Design Thinking is fantastic. It’s enough of a set process that teams can work consistently in its framework and it’s agile enough to allow...
iPhone X: Designing for the Notch
The unveiling of Apple’s flagship phone, the iPhone X, has confirmed the existence of the largely speculated top “notch” or sensor housing. It has also confirmed how Apple intends for the UI to work with it.
Instead of trying to hide the sensor housing using a black UI, similar to how they hide the screen edges on the Apple Watch, Apple has chosen to show its horns (literally) by pronouncing the UI in full color past the sensor housing into each of the corners of the screen.
While this seems purely aesthetic, there are a few considerations to make when designing around this sensor housing in both portrait and left/right landscape orientations. In portrait orientation, you’ll need to define how to adapt the status bar background, and if that should change for this device. Many apps choose to extend their navigation bar color into the background of the status bar, and on this new phone, this continues to be the recommended approach.
It is also recommended that you do not make the status bar black in an attempt to mask the sensor housing. As it currently stands, there is no way to reliably resize the status bar, so you may encounter some weirdness in attempting to manually blend it in with the sensor housing. Regardless, your app should try to conform to the norm since it will have to coexist with many other applications in the user’s daily workflow.
The sensor housing does also have some ramifications when displaying UI in a landscape orientation. Your UI will have to adapt to this in ways that respect the sensor housing without causing the user anguish. iOS 11 already employs safe areas and margins to help ensure your layout does not fight with system UI like the new Home indicator and the status bar. This also applies to table view cells in landscape orientation. These safe areas and margins guide the UI to be centered nicely, regardless of whether or not the screen is landscape right or left.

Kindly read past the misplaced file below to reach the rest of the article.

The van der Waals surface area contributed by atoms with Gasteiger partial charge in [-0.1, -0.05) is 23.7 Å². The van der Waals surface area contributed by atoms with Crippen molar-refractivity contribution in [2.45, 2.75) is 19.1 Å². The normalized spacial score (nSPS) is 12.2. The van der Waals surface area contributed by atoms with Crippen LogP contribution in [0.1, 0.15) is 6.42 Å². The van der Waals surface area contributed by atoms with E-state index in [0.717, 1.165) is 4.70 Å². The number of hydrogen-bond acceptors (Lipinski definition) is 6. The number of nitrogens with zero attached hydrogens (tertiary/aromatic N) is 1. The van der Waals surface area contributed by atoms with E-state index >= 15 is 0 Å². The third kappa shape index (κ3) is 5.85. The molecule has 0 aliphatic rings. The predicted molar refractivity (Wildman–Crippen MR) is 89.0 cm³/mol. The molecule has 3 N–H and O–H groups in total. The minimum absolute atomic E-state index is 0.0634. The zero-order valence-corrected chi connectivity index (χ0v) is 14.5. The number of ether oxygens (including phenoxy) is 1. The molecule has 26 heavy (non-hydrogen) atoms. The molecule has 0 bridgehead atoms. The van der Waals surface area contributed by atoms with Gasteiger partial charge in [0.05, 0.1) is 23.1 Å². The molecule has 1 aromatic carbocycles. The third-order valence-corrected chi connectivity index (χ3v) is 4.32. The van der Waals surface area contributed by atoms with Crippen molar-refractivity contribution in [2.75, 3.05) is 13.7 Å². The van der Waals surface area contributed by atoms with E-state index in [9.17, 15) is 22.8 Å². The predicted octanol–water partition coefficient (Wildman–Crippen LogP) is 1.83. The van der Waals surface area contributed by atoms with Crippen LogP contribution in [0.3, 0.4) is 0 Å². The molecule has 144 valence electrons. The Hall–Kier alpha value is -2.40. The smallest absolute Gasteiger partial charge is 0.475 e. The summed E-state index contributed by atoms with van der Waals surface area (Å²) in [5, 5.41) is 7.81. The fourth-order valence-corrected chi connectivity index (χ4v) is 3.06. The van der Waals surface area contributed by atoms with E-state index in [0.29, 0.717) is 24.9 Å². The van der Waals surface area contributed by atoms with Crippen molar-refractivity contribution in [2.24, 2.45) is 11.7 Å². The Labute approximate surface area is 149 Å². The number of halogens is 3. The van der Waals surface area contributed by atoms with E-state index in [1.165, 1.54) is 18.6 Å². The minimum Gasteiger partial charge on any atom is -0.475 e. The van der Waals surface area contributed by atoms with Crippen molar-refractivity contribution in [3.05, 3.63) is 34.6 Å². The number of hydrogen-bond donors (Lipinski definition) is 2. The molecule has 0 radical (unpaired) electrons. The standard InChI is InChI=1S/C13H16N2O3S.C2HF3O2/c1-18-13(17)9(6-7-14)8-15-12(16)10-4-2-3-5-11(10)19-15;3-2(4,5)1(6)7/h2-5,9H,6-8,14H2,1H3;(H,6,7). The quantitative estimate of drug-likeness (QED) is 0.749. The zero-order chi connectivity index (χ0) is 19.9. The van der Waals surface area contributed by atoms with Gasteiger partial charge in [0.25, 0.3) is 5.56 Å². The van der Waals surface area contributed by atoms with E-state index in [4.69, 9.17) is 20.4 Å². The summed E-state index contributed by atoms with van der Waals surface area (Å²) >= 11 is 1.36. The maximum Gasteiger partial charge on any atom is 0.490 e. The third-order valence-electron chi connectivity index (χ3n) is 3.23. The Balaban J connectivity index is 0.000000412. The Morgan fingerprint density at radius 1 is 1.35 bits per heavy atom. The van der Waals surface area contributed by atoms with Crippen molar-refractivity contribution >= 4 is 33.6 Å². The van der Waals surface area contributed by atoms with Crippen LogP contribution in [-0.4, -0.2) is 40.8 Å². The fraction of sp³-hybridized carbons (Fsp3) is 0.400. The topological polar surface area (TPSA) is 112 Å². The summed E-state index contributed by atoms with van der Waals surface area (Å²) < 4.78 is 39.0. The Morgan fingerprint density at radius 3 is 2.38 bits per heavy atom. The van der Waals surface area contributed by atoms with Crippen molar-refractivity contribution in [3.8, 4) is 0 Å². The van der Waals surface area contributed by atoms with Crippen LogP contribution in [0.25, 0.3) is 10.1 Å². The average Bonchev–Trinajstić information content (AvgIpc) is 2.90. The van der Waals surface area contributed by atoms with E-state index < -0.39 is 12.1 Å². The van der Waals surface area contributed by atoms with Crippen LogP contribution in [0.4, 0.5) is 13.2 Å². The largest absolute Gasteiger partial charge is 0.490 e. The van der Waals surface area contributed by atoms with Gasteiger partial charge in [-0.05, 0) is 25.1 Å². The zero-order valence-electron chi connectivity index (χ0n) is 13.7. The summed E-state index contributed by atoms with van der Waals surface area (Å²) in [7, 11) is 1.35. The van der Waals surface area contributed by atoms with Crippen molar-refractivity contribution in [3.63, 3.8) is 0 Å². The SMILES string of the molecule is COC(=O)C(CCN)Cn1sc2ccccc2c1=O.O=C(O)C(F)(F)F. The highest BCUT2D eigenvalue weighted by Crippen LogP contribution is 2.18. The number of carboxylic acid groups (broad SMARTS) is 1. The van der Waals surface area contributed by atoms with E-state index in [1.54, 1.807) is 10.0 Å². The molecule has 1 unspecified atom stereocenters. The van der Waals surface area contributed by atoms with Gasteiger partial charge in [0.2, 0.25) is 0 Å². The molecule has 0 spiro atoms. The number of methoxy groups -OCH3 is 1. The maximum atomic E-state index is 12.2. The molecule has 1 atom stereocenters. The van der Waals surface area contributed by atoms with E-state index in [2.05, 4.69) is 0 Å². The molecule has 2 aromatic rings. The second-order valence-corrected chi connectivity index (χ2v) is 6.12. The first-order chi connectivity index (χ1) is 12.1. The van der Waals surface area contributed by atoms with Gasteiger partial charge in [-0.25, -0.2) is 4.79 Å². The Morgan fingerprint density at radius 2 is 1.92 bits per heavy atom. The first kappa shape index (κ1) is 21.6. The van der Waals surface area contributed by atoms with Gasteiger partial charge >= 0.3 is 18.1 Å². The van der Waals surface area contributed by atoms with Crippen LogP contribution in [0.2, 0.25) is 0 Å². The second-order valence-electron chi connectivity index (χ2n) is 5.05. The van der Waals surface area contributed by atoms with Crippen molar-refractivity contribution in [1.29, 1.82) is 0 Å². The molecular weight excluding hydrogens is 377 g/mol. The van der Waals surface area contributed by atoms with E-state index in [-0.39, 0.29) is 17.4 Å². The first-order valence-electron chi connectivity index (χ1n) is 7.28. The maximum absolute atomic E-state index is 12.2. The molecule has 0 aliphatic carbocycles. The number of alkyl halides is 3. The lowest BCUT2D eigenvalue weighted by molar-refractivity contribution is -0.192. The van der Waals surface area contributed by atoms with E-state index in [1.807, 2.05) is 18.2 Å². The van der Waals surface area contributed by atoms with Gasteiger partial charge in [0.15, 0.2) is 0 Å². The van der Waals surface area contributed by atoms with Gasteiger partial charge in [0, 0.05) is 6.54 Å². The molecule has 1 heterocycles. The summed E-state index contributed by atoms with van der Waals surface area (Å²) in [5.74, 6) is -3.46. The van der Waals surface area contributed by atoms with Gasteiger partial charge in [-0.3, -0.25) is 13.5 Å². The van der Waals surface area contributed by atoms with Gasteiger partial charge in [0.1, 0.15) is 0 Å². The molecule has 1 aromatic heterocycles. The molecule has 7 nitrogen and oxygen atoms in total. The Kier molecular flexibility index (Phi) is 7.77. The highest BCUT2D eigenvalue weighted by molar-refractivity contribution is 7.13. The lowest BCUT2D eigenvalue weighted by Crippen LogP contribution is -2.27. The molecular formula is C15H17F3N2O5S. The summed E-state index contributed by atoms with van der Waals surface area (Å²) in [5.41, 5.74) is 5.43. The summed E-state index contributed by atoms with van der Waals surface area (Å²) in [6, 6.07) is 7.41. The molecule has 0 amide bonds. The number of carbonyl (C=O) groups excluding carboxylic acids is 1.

If your app uses platform-standard components and Auto Layout, your UI should scale gracefully to accommodate the iPhone X screen. For custom UI, you will need to be aware of any UI elements that would be cropped by the screen’s corners or sensor housing. It is still recommended that you conform to layout margins and the safe area when designing custom UI.
Discover how to get your apps ready for iPhone X and check out Apple’s newly updated design resources. I highly recommend this video, which provides an overview of designing for iPhone X. We also recommend reviewing the updated Human Interface Guidelines, as well as the updated Sketch, Photoshop and Adobe XD resources.